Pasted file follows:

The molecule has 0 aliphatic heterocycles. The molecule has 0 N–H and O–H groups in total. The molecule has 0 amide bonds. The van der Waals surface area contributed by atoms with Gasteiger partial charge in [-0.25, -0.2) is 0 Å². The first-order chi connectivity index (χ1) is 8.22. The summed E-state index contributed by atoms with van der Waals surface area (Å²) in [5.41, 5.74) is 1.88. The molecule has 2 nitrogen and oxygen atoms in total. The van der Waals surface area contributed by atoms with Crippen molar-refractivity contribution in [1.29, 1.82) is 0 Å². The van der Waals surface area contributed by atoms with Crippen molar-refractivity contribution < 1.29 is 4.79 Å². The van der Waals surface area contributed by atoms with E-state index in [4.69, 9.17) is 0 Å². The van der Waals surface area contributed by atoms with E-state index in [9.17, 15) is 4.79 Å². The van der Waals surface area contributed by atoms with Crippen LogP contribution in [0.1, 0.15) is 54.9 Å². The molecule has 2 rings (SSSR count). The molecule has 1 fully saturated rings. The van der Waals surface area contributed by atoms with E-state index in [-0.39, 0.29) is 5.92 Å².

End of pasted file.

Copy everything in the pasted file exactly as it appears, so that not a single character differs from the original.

The molecule has 0 aliphatic heterocycles. The molecule has 0 N–H and O–H groups in total. The molecule has 0 amide bonds. The van der Waals surface area contributed by atoms with Gasteiger partial charge in [-0.25, -0.2) is 0 Å². The first-order chi connectivity index (χ1) is 8.22. The summed E-state index contributed by atoms with van der Waals surface area (Å²) in [5.41, 5.74) is 1.88. The molecule has 2 nitrogen and oxygen atoms in total. The van der Waals surface area contributed by atoms with Crippen molar-refractivity contribution in [1.29, 1.82) is 0 Å². The van der Waals surface area contributed by atoms with Crippen molar-refractivity contribution < 1.29 is 4.79 Å². The van der Waals surface area contributed by atoms with E-state index in [4.69, 9.17) is 0 Å². The van der Waals surface area contributed by atoms with E-state index in [9.17, 15) is 4.79 Å². The van der Waals surface area contributed by atoms with Crippen LogP contribution in [0.1, 0.15) is 54.9 Å². The molecule has 2 rings (SSSR count). The molecule has 1 fully saturated rings. The van der Waals surface area contributed by atoms with E-state index in [-0.39, 0.29) is 5.92 Å².